Washington, June 24 : For humans, perfumes and colognes may all have to do with superficiality, but when it comes to the world of primates, scents go much deeper.
According to a new research that looked into hundreds of chemical components in a ringtailed lemur's distinctive scent, the male species use their distinctive scent not just for advertising their fitness for fatherhood, but also to reflect his mixture of genes.
Ringtailed males have scent glands on their genitals, shoulders and wrists, each of which makes different scents. Other lemur species also have glands on their heads, chests and hands. Add to these scents the signals that can be conveyed in feces and urine, and there's a lot of silent, cryptic communication going on in lemur society.
"We now know that there's information about genetic quality and relatedness in scent," said Christine Drea, a Duke associate professor of biological anthropology and biology.
"It's an honest indicator of individual quality that both sexes can recognize," she said.
Lemurs, distant primate cousins of ours who split from the family tree before the monkeys and apes parted ways, have a complex and elaborate scent language that until recently was completely undiscovered by humans.
"All lemurs make use of scent. The diversity of glands is just amazing," Drea said.
Wearing a scent-based nametag declaring one's genetics is probably useful in avoiding aggression with closely related males, Drea said.
It's also quite likely to help prevent inbreeding by signaling family relationships to females, but the research to prove that is still ongoing, she added.
In the study, Drea and colleagues focused solely on male ringtailed lemurs living at the Duke Lemur Center.
The males have a gland and spike on each wrist that is used to scratch and mark saplings with highly aromatic scents. A pair of glands on the shoulders "like misplaced nipples" manufacture squalene, a scent molecule that works like glue to keep the more aromatic compounds in place longer.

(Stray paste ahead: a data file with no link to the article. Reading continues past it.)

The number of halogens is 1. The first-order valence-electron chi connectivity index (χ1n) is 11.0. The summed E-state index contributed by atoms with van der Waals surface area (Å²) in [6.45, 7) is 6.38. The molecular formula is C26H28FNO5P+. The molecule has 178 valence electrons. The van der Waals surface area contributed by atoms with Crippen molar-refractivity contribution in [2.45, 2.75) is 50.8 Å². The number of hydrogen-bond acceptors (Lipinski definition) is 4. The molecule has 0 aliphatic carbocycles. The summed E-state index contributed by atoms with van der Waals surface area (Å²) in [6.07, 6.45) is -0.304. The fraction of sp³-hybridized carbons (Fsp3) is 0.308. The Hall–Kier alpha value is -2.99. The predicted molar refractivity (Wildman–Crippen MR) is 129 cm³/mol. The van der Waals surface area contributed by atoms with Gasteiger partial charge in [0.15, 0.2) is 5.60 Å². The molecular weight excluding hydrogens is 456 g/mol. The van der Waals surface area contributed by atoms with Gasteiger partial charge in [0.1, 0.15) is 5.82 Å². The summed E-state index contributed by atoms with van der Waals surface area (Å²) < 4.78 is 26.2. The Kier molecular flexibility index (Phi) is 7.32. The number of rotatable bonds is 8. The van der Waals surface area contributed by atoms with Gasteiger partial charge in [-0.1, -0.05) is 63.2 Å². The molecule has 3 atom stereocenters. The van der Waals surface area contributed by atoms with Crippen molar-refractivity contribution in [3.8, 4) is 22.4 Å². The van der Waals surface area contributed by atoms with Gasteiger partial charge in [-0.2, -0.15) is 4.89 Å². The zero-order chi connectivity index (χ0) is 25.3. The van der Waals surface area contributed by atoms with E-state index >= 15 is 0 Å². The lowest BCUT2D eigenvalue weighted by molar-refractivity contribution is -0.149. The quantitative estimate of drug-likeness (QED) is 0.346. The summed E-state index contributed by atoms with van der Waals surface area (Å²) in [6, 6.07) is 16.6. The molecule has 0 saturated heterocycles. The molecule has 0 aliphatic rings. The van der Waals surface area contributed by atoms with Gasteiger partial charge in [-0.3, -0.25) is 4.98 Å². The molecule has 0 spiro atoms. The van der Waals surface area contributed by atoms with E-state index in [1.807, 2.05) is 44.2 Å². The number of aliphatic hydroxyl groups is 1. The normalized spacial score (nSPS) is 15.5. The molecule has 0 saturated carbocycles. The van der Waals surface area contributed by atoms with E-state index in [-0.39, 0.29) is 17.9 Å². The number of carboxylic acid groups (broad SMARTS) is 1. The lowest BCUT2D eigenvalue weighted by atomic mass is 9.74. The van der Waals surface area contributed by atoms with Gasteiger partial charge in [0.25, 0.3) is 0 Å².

Males can be seen dabbing the wrist gland on the chest gland and then scratch marking. The wrist glands are also central to the "stink fighting" of ringtails, in which they rub the glands along the length of their bushy tails, and then foist them into each others' face to express dominance.
Most importantly, the male also has a scent gland on his scrotum that becomes critical to marking territory and advertising fitness during mating season. He does a handstand and rubs this gland directly onto a tree trunk to let any interested lemurs know who he is and what he's made of.
Scent not only speaks volumes, it's physiologically expensive to make, Drea said.
When a lemur is ill or socially stressed, its scent changes dramatically.
"If he loses his signals, it's quite likely its because he's less genetically fit. And his sexual or social partners can know that," Drea said.
Female ringtailed lemurs have just one scent gland in the genital area, but their scent is more complex than the males'. Via scent, females may advertise not only their fertility, but the presence of a pregnancy and how far along it is, Drea said.
The study "Smelling Right: The scent of male lemurs advertises genetic quality and relatedness," appears online in the journal Molecular Ecology.